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╦ Format Kindle [ ⛄ The Self-Driven Child: The Science and Sense of Giving Your Kids More Control Over Their Lives ] ▐ Kindle By William Stixrud ◆

╦  Format Kindle [ ⛄ The Self-Driven Child: The Science and Sense of Giving Your Kids More Control Over Their Lives ] ▐ Kindle By William Stixrud ◆ ╦ Format Kindle [ ⛄ The Self-Driven Child: The Science and Sense of Giving Your Kids More Control Over Their Lives ] ▐ Kindle By William Stixrud ◆ Chapter One The Most Stressful Thing in the Universe Adam, a fifteen year old sopho, walks from his family s cramped apartment in the projects on the South Side of Chicago to his underfunded public school every day Last summer, his older brother was killed in a drive by shooting while the two boys were hanging out on a street corner together Now he finds it difficult to concentrate in school, has trouble retaining lessons, and is often sent to the principal s office for explosive behavior He s not sleeping well and his grades, never very good, are slipping to the point where he may have to repeat a year Fifteen year old Zara lives in a multimillion dollar house and attends a posh private school in the Washington, DC, area Her parents hope she will make the cutoff for a National Merit Scholarship when she takes the PSAT this fall, so she fits in test prep between field hockey practice, volunteering for Habitat for Humanity, and three to four hours of homework per night Zara is getting good grades, but she s not sleeping well She finds herself talking back to her parents and snapping at her friends, and she complains of frequent headaches We all know to worry about Adam statistics suggest he has a tough road ahead What we don t know is that we should worry about Zara, too Chronic sleep deprivation and toxic stress during a critical phase of brain development are endangering her long term mental and physical health If you put a scan of Zara s brain next to one of Adam s, you d see striking similarities, particularly in the parts of the brain involved in the stress response system In recent years, we ve learned a lot about the damage athletes suffer from hitting their heads too much either on soccer balls or on the 260 pound linebacker in their way Today, we think about the long term consequences of concussions Yeah, he looks okay now, but too many of those and he s not going to remember his kids names We think stress should be talked about in this way, too Chronic stress wreaks havoc on the brain, especially on young brains It s like trying to grow a plant in a too small pot As any casual gardener knows, doing so weakens the plant, with long term consequences Rates of stress induced illnesses are extremely high in every demographic, and researchers are working furiously to uncover the reasons behind the rise in anxiety disorders, eating disorders, depression, binge drinking, and worrisome patterns of self harm in young people As Madeline Levine has made us aware, affluent children and teens are at particularly high risk for developing mental health problems such as anxiety, mood, and chemical use disorders In fact, a recent survey showed that 80 percent of students in an affluent and competitive Silicon Valley high school reported moderate to severe levels of anxiety and 54 percent reported moderate to severe levels of depression Depression is now the number one cause of disability worldwide We think of chronic stress in children and teenagers as the societal equivalent of climate change a problem that has been building over generations and will take considerable effort and a change of habits to overcome So what does a sense of control have to do with all of this The answer is everything Quite simply, it is the antidote to stress Stress is the unknown, the unwanted, and the feared It s as minor as feeling unbalanced and as major as fighting for your life Sonia Lupien at the Centre for Studies on Human Stress has a handy acronym for what makes life stressful N.U.T.S Novelty Something you have not experienced before Unpredictability Something you had no way of knowing would occur Threat to the ego Your safety or competence as a person is called into question Sense of control You feel you have little or no control over the situation An early study that looked at stress in rats found that when a rat is given a wheel to turn that will stop it from receiving an electric shock, it happily turns the wheel and isn t very stressed If the wheel is taken away, the rat experiences massive stress If the wheel is then returned to the cage, the rat s stress levels are much lower, even if the wheel isn t actually attached to the shocking apparatus any In humans, too, being able to push a button to reduce the likelihood of hearing a noxious sound will reduce their stress levels, even if the button has no real effect on the sound and even if you don t push the button It turns out that it s the sense of control that matters, even so than what you actually do If you have confidence that you can impact a situation, it will be less stressful In contrast, a low sense of control may very well be the most stressful thing in the universe On some level, you probably know this You may use it as a justification for cleaning up your desk before starting on a difficult task Most people feel safer when they are driving than flying when it should be the opposite because they believe they are in control One of the reasons why traffic jams are so stressful is that there s nothing you can do about it You may also have experienced the power of control in relation to your kids If your child is very sick or struggling and you feel there s nothing you can do about it, your stress level is likely to rise Even less distressing events, like watching your teenager take the car out alone for the first time, or watching them perform at an athletic event or in a play, also cause stress You re in the role of spectator, and there s little you can do beyond hope everything turns out okay Agency may be the one most important factor in human happiness and well being We all like to feel that we are in charge of our own destiny The same thing goes for our kids That s why two year olds will say things like I do it myself and four year olds will insist You are not the boss of me It s why we should let them do what they can for themselves, even if we re running late and it will take them twice as long It s also why the surest way to get a picky five year old to eat his vegetables is to divide the plate in half and let him choose which half to eat One of Ned s clients, Kara, was incredibly insightful about this When I was a kid, when my parents would say, You have to eat this or that food, I hated it, she said So if they told me I had to eat something that I didn t want to, I d throw it right back up on the table Kara remarked that sleepaway camp was a highlight of her childhood because campers got to decide from a range of choices what to do all day, and what to eat And given the freedom to act on her own, she ate responsibly Alas, sleepaway camp is not the world we live in When she was around twelve or thirteen, Kara began to experience anxiety I think I first started having anxiety when people started telling me what to do, she said, when I didn t feel like I was in control And then when I switched schools and had to worry about fitting in and about what other people thought, I think that made it even worse For me, feeling like I have a sense of control, that I am in charge of my own life, is so important Even now, I like it when my parents give me choices My friend s mom will say, Let s play this game for a while and then let s bake cookies And that s great and all, but it would make me nuts to always be told Here s the plan instead of asking me what I want These are exactly the circumstances most kids experience every day Lest you doubt how little control children and adolescents like Kara actually have, think of what their days are like they have to sit still in classes they didn t choose, taught by teachers randomly assigned to them, alongside whatever child happens to be assigned to their class They have to stand in neat lines, eat on a schedule, and rely on the whims of their teachers for permission to go to the bathroom And think of how we measure them not by the effort they put into practicing or how much they improve, but by whether another kid at the meet happened to swim or run faster last Saturday We don t measure their understanding of the periodic table, but how they score on a random selection of associated facts It is frustrating and stressful to feel powerless, and many kids feel that way all the time As grown ups, we sometimes tell our kids that they re in charge of their own lives, but then we proceed to micromanage their homework, their afterschool activities, and their friendships Or perhaps we tell them that actually they re not in charge we are Either way, we make them feel powerless, and by doing so, we undermine our relationship with them There is another way Over the last sixty years, study after study has found that a healthy sense of control goes hand in hand with virtually all the positive outcomes we want for our children Perceived control the confidence that we can direct the course of our life through our own efforts is associated with better physical health, less use of drugs and alcohol, and greater longevity, as well as with lower stress, positive emotional well being, greater internal motivation and ability to control one s behavior, improved academic performance, and enhanced career success Like exercise and sleep, it appears to be good for virtually everything, presumably because it represents a deep human need Our kids are wired for control, whether they re growing up in the South Bronx, Silicon Valley, Birmingham, or South Korea Our role as adults is not to force them to follow the track we ve laid out for them it s to help them develop the skills to figure out the track that s right for them They will need to find their own way and to make independent course corrections for the rest of their lives Hitting the Sweet Spot A Better Understanding of Stress Let us make one thing clear we don t think it s possible to protect kids from all stressful experiences, nor would we want to In fact, when kids are constantly shielded from circumstances that make them anxious, it tends to make their anxiety worse We want them to learn how to deal successfully with stressful situations to have a high stress tolerance That s how they develop resilience If a child feels like he s in control in a stressful situation, then in later situations when he might actually not be in control, his brain will be equipped to handle that stress better He is, in effect, immunized Bill cried every day for the first week of first grade because he didn t know any of his classmates His teacher was quietly supportive, and when other kids would whisper, Mrs Rowe, he s crying, Bill would hear her say, He s going to be fine He ll like it here, don t worry He did, in fact, figure out how to manage the stress of an unfamiliar situation and the coping skills he learned appear to have generalized, as he never cried again in an unfamiliar environment So far, anyway The teacher was right to let him work it out, instead of swooping in and giving him the sense he couldn t handle it on his own The National Scientific Council on the Developing Child has identified three kinds of stress 1 Positive stress motivates children and adults to grow, take risks, and perform at a high level Think of kids preparing for a play, nervous and a little stressed beforehand, but then filled with a sense of accomplishment and pride afterward We could call this the jitters, excitement, or anticipation Unless the jitters are excessive, they make it likely that a child will perform well Kids experiencing positive stress know that they ultimately have control over whether or not they perform at all As it happens, kids are likely to persevere and to reach their full potential if they know they don t have to do something 2 Tolerable stress, which occurs for relatively brief periods, can also build resilience Critically, there must be supportive adults present, and kids must have time to cope and recover Let s say a child witnesses her parents arguing a lot as they re going through a divorce But the parents are talking to her, and they re not having blowouts every night She has time to recover This is tolerable stress Another example of tolerable stress might be an episode of being bullied, so long as it doesn t last too long, it isn t repeated too often, and the child is supported by caring adults A tolerable stress might even be a death in the family In an influential study, graduate students took baby rats away from their mothers and handled them for fifteen minutes per day which was stressful to the rats and then returned them to their mothers, who licked and groomed them The graduate students repeated this for the first two weeks of the rats lives The baby rats who were removed and handled for a brief period showed much resilience as adults than the pups who stayed in the cage with their mother The researchers referred to them as California laid back rats, as they were difficult to stress as adults This is probably because in situations like these the brain becomes conditioned to cope, and this conditioning lays the foundation for resilience 3 Toxic stress is defined as frequent or prolonged activation of the stress system in the absence of support Toxic stress is either severe, such as witnessing an assault, or recurs day in and day out, in which case it is chronic Supportive adults who minimize exposure to things that a child isn t developmentally ready to handle aren t readily available The child perceives that he or she has little control over what happens There seems to be no reprieve, no cavalry coming, no end in sight This is the space many kids live in today, whether they are obviously at risk students like Adam, or seemingly high functioning kids like Zara Toxic stress does not prepare kids for the real world It damages their ability to thrive To return to rat studies for a moment, when rat pups were taken from their mothers not for fifteen minutes but for three hours a day, the experience was so stressful that when they were returned to their mothers, the rat pups didn t interact with them They remained easily stressed for the rest of their lives.Instead of trusting kids with choices many parents insist on micromanaging everything from homework to friendships For these parents, Stixrud and Johnson have a simple message Stop Instead of thinking of yourself as your child s boss or manager, try consultant NPRWilliam Stixrud and Ned Johnson focus on the ways that children today are being denied a sense of controlling their own livesdoing what they find meaningful, and succeeding, or failing, on their own Screen time, the authors say, is part of the problem, but so are well meaning parents and schools, who are unwittingly taking from children the opportunities they need to grow stronger, confident, and themselves Scientific AmericanIf theres one book Id recommend to parents who are raising children of all agesIm talking preschool to 12th gradethis is the book.Atomic MomsIn trying too hard to control their children, too often parents have unwittingly become part of the problem they re trying to solve Combining deep insights from clinical practice and educational coaching, Stixrud and Johnson have written a penetrating account of the chronic problems that many families now face and an incisive, practical guide to what parents can do to relieve them An essential book for parents and educators everywhere.Sir Ken Robinson PhD ,Educator and New York Times Best Selling Author, Creative SchoolsIf you still have questions about whether or not excessive pressure and a narrow version of success are truly harming our children, The Self Driven Child is an absolute must read While most books on the impact of stress on child development offer anecdotes and clinical examples, Stixrud and Johnson make it clear that it is now research that explains why kids dont thrive under our current priorities A healthy child needs a healthy brain Not only do they produce the evidence that shows why unremitting achievement pressure is toxic to our children, they also show us what the alternative would look like It is not an overstatement to say that this is one of the most radical and important books on raising healthy, resilient, purpose driven kids Madeline Levine, PhD., author of The Price of Privilege and Teach Your Children Well Compelling, revolutionary, and wise, The Self Driven Childempowers parents with the courage, the tools, and the mindset to reduce toxic stress, and to foster our childs capacity for resilience, success, and optimal development Its messagethat we should trust kids to have control over their own livesis one every parent needs to hear.Tina Payne Bryson, PhD, co author of The Whole Brain Childand The Yes Brain Sometimes the most helpful thing we can do as parents is to parent our children a little less This humane, thoughtful book turns the latest brain science into valuable practical advice for parents on how to pull back, when to engage and when to let go Read it Your children will thank you.Paul Tough, New York Timesbestselling author of How Children Succeed This serious and probing look at how to give our children the right kinds of independence shows us how much power we have to ensure they can function optimally It is a book about how to make our children meaningfully independent, and to set ourselves free in the process Andrew Solomon, author of Far from the Tree The Self Driven Childwill guide parents tothe sweet spot between helicopter and hands off parenting Stixrud and Johnson ground their clear and practical advice in cutting edge research and years of experience working with young kids and teens An invaluable resource for the thinking parent.Lisa Damour, PhD, author of UntangledA battleplan to attack the anxiety that s devouring kids and decimating their native potential, this extraordinary book shines a light into the darkness of test dread, chronic sleeplessness, 24 7 social media beauty pageants and the full array of stress induced forces that undermine children But Stixrud and Johnson do than identify the demons they slay them Read this incisive, witty, deeply researched book and help your child bend toward the sunlight of learning and self directed joy A must read Ron Suskind, Pulitzer Prize winning journalist and author of Life, Animated Stixrud and Johnson combine science and compassion to make the case that parental over control is eroding our kids confidence, competence and mental health Accessible, compelling and richly researched, The Self Driven Child reveals the clear links between thestressesof competitive schooling and the anxiety and depression that are so widespread in kids today This urgently needed book has the potential to revolutionize the way we parent Judith Warner, author of A Perfect Madness Motherhood in the Age of Anxiety Remember all the time you spent doing something just for fun and it wasn t a class or an organized sport No grades No trophies That turns out to be what kids need to succeed Self driven time Lenore Skenazy, author of Free Range KidsAs parents we wonder, How can I help my kids learn to make good decisions This lucidly written, deeply insightful, and highly engaging bookthe best parenting book Ive read in a long timetakes the mystery out of that process All the chapterson why a sense of control is so important for kids, how to help kids develop their inner drive, the need to tame technology, and how you can teach even young children to understand and influence the working of their braingive you the science behind the authors recommendations and action steps you can immediately take in your family We learn what good guidance looks like how to help kids make thoughtful choices, handle stress, and grow in confidence that they can positively affect the course of their lives As Stixrud and Johnson make crystal clear, raising a self driven child doesnt mean doing less as a parent it actually means doing but in a collaborative, mutually respectful relationship thats rewarding for both parent and child Youll still be a critically important authority figure, but also a consultant who asks questions like Whats your Plan B if Plan A doesnt work out Youll be a parent who helps your child develop what the Greeks considered the master virtue good judgment Thats a gift that will last a lifetime Thomas Lickona, Ph.D., author of Character Matters and How to Raise Kind Kids This is the book weve all been waiting for As a psychologist specializing in anxietyand stress in children,I have witnessed first hand the fundamental change that children experience once they learn to face their fearsand findtheinner drive to take charge of their lives The resulting sense of agency is transformative,and stays with them.This book offers solid and clear advice on howto create opportunities for our children to discover their own drive and develop that internal locus of control that is necessary to thrive in adulthood More than ever, parents need the clarity and guidance so effectively expressed in The Self Driven Child Each chapter ends with a summary called What To Do Tonight, which explains how to apply the information in a practical and relatable way.This bookwill give parents much neededinsights into the childs experience and how to facilitate the very best conditions to set them up for a rewarding and successful future Bonnie Zucker, Psy.D., Author of Anxiety Free Kids and Take Control of OCDA nuanced and enormously insightful look into the struggles facing so many children and teens A wonderful resource for contemporary parenting, this title should knock less relevant child raising guides right off the shelf Booklist Stixrud and Johnson provide compassionate, well supported suggestions and strategies for parents to help their kids deal with ever competitive academics and extracurriculars The authors make a highly persuasive case for how parents can help their children segue from feeling stressed and powerless to feeling loved, trusted, and supported Publishers Weekly The LSAT Trainer A Remarkable Self Study Guide For The For Driven Student Mike Kim on FREE shipping qualifying offers is an prep book specifically designed for self motivated study students who are seeking significant score improvement It simple Driven am pm Waymo hits million driven test miles Roadshow Jul , Auto Tech Waymo CEO John Krafcik says the company now amassing of autonomously Self Definition by Merriam Webster Comments What made you want to look up Please tell us where read or heard it including quote, if possible Manager s Leadership Entrepreneur I ve often found that people make good leaders After all, they usually harder themselves than anyone else could ever be, which drives them towards success Because this Getscar Hire 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human input Autonomous combine variety techniques perceive their surroundings, radar, laser light, GPS, odometry, computer visionAdvanced control A YouTube May Fully always been goal project, because we think improve road safety help lots can t new way forward mobility stands mission safe easy things move around Statistical physics replication England Group THE JOURNAL OF CHEMICAL PHYSICS Statistical Jeremy L Department Physics, Massachusetts Institute Technology, Building C, Avenue, Technology Guardian death woman hit highlights unfolding technological crisis, code piled creates universe no one fully understands Group T clinical neuropsychologist guru cutting edge brain science insights from families radical case giving kids agency unleash full NPR NPR coverage Science Sense Giving Your Kids More Control over Their Lives News, author interviews, critics picks Stixrud, PhD, combination science, latest discoveries behavioral therapy, studies drawn thousands teens Bill have helped years teach how set your child real As parents, only so far What does mean Answers means accomplish something external reward example, may be person arrive everyday even though Complete WIRED Just decade ago, idea being chauffeured string zeros ones was ludicrous pretty everybody wasn abandoned Air How Will Change Everything vehicles, coming fast Find out will likely radically change transportation According supported theories psychology, determination theory, humans three basic needs sense autonomy, competence relatedness Autonomy built into wiring, speak, same hunger thirst Into Future Reports promise exciting, but solving technical, legal, ethical challenges get there complicated fascinating most realize rise scenes fiction flicks Total Recall I, Robot reality available today include many semi features, assisted parking braking systemsDr R PhD private practice since He member Adjunct Faculty Children Medical Center, he holds faculty appointment Assistant Clinical Professor Psychiatry George Washington School Medicine Lifespan Neuropsychology Practice Our use professional knowledge skills successful school, careers, relationships, remove any blocks experiencing happiness fulfillment life Center University lectures widely adolescent brain, meditation, effects stress, sleep deprivation, overload Doctors Scientists Talk About Transcendental Doctors Meditation program prevents disease, improves health promotes longevity Blog David Lynch Foundation Blog Blog Tackling post traumatic stress disorder, violence against women, prison rehabilitation, homelessness, College Counseling McLean School Below list colleges universities recent graduates were admitted bold type indicates least matriculation No wonder Wayne LaPierre freaking Post Having president rages makes all like ourselves Bullying Psychology Today Bullying distinctive pattern harming humiliating others, those smaller, weaker, younger vulnerable bully Weinfeld Education Meet Team Richard Weinfeld directs Group, LLC, group educational consultants, located Maryland, DC, Virginia The Self-Driven Child: The Science and Sense of Giving Your Kids More Control Over Their Lives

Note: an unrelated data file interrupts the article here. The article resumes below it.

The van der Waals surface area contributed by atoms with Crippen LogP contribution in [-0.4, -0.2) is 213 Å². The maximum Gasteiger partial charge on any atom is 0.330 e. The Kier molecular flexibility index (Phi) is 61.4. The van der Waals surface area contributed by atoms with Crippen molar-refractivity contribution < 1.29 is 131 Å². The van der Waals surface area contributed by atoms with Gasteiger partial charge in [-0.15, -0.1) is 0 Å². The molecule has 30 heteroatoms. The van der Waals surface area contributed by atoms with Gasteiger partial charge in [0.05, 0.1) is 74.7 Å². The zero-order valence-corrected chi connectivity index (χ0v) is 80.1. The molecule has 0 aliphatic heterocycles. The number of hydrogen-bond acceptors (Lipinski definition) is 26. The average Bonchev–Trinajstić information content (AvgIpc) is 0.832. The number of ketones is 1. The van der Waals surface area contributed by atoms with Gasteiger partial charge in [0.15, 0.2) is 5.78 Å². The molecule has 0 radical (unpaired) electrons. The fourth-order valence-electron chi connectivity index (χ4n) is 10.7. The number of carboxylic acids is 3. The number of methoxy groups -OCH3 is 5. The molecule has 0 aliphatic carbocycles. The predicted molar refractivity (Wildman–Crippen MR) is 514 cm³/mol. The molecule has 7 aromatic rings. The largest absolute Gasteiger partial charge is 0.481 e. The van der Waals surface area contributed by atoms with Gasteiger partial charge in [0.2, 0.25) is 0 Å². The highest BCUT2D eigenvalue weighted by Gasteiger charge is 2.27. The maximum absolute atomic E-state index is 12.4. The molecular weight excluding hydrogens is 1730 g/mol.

• The Self-Driven Child: The Science and Sense of Giving Your Kids More Control Over Their Lives
    • 3.4
    • 270
    • Format Kindle
    • 379 pages
    • William Stixrud
    • Anglais
    • 17 July 2017